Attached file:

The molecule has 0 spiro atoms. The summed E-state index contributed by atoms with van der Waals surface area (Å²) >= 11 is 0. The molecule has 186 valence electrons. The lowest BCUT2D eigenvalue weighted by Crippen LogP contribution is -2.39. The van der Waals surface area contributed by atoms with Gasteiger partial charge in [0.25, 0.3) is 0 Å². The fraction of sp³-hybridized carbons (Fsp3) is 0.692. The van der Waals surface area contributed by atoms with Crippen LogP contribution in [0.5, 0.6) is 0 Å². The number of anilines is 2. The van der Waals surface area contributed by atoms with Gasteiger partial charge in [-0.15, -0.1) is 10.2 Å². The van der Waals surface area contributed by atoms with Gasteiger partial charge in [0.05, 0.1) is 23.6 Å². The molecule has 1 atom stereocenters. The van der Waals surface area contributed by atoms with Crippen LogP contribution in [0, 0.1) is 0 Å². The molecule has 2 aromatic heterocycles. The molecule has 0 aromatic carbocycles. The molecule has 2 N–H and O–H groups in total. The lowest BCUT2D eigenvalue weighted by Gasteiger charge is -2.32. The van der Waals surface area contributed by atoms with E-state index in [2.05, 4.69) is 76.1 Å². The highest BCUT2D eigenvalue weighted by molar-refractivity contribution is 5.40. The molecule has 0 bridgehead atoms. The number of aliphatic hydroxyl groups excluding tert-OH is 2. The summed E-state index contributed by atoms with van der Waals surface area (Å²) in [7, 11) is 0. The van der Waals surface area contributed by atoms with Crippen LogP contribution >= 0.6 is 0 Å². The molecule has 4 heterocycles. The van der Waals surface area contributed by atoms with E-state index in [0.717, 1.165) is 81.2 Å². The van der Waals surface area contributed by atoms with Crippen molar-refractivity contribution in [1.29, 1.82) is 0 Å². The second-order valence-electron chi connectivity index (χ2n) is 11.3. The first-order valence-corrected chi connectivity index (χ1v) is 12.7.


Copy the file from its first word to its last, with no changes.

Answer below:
The molecule has 0 spiro atoms. The summed E-state index contributed by atoms with van der Waals surface area (Å²) >= 11 is 0. The molecule has 186 valence electrons. The lowest BCUT2D eigenvalue weighted by Crippen LogP contribution is -2.39. The van der Waals surface area contributed by atoms with Gasteiger partial charge in [0.25, 0.3) is 0 Å². The fraction of sp³-hybridized carbons (Fsp3) is 0.692. The van der Waals surface area contributed by atoms with Crippen LogP contribution in [0.5, 0.6) is 0 Å². The number of anilines is 2. The van der Waals surface area contributed by atoms with Gasteiger partial charge in [-0.15, -0.1) is 10.2 Å². The van der Waals surface area contributed by atoms with Gasteiger partial charge in [0.05, 0.1) is 23.6 Å². The molecule has 1 atom stereocenters. The van der Waals surface area contributed by atoms with Crippen LogP contribution in [0, 0.1) is 0 Å². The molecule has 2 aromatic heterocycles. The molecule has 0 aromatic carbocycles. The molecule has 2 N–H and O–H groups in total. The lowest BCUT2D eigenvalue weighted by Gasteiger charge is -2.32. The van der Waals surface area contributed by atoms with E-state index in [2.05, 4.69) is 76.1 Å². The highest BCUT2D eigenvalue weighted by molar-refractivity contribution is 5.40. The molecule has 0 bridgehead atoms. The number of aliphatic hydroxyl groups excluding tert-OH is 2. The summed E-state index contributed by atoms with van der Waals surface area (Å²) in [7, 11) is 0. The van der Waals surface area contributed by atoms with Crippen LogP contribution >= 0.6 is 0 Å². The molecule has 4 heterocycles. The van der Waals surface area contributed by atoms with E-state index in [0.717, 1.165) is 81.2 Å². The van der Waals surface area contributed by atoms with Crippen molar-refractivity contribution in [1.29, 1.82) is 0 Å². The second-order valence-electron chi connectivity index (χ2n) is 11.3. The first-order valence-corrected chi connectivity index (χ1v) is 12.7.